• Unifed Communicatiosn and Collaboration is Core.  UCC activities form an important part of the enterprise solutions. Leveraging its experience in enterprise voice when it was started back in 1987 as a PBX reseller, Huawei has developed a set of sophisticated enterprise-wide UCC solutions branded eSpace. eSpace, comprises UC and IPT solutions including SIP session management, IP telephony and mobile clients able to provide horizontal enterprise communications solutions or integrate with contact centers and conferencing solutions. Moreover, Huawei offers a range of telepresence solutions from high-end to room-based solutions. In total, in 2011, Huawei shipped 1,500 telepresence endpoints, making them a major vendor of this solution category. Going forward, Huawei’s UCC activities focus on delivering solutions to industry verticals, including e-learning as well as mobile-banking. Huawei also provides video-bridging solutions to bring together Huawei and other vendor endpoints into scheduled multipoint meetings and ad-hoc point-to-point calls. The Bank of Northeast of Brazil, which has adopted Huawei’s UCC solutions for their IP Contact center as well as for bank employees, is a Huaweis success story using mobile UCC on Blackberry and desktop IM and presence solutions. Another customer of Huawei’s IP Contact Center is China Merchants Bank, whose 2,000 agents handle 200,000 calls per day. Leveraging Huawei’s carrier experience, it is able to offer large enterprise and public sector customers with proprietary transport and radio communication networks. It has already demonstrated its capability with government, railway, and energy exploration companies.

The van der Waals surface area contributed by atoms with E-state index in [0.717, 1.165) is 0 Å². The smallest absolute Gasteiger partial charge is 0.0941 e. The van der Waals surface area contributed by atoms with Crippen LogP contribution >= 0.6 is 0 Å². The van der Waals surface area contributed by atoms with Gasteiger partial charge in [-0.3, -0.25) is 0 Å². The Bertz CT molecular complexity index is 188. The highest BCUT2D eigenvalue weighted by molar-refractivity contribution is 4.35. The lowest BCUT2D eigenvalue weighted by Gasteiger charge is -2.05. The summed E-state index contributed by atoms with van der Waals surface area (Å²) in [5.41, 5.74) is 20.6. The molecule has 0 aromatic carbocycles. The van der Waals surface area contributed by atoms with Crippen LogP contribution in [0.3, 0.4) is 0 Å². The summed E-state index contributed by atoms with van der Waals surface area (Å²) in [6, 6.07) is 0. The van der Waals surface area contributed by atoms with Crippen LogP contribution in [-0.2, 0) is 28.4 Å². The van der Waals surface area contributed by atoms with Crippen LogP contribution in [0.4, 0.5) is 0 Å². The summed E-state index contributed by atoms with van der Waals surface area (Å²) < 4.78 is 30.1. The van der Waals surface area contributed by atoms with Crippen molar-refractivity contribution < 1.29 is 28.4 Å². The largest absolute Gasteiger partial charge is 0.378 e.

• In a highly competitive market, Huawei has to move swiftly in its GTM.Today, Huawei has three broad routes-to-market targeting the enterprise users. Huawei’s own direct sales channel delivered 35% of their revenue in 2011, certified channels with 47% share was the largest contributor and finally their long standing carrier partners delivered 18% of the revenue. Further, the certified channel model is divided into Global OEM Partners, Value Added Partners (VAP), which caters to large enterprise accounts and a two-tier distribution model for the SMB segment. The company plans to have around 1-2 distributors per country. There are four things Huawei needs to focus on:

                First, branding should be the key focus: a major focus for Huawei this year should be to invest on creating value for its brand and products. Not only will this strengthen the brand value which is currently lower compared to other competitors but also help its channel partners to see value in their relationship with Huawei.

                Second, Huawei needs to create value for channel partners: with a shrinking channel partner community and facing established channel relationships with competing vendors, Huawei needs to talk more than just margin and growth when it recruits partners.

                Third, Huawei should focus on the SMB segment which will be key: In line with its strategy to target the emerging markets, Huawei needs to focus on the SMB segment as strategy to quickly gain market share and foothold in a market. The SMB installed base, will help them target other segments in that country.

                Fourth, Asia is an important market: Asia Pacific (other than China), with its large SMB presence, can be highly lucrative market for Huawei. With its HQ in China and manufacturing base in this region, Huawei has cost and cultural advantage in this market.

  • Huawei must strengthen its go-to-market strategy for its enterprise business. With more than 40% of Huawei’s current business coming from China, Huawei has to continue to fine tune its go-to-market model, bulding channels integrations and solutions architecture capabilities to swiftly penetrate markets other than China.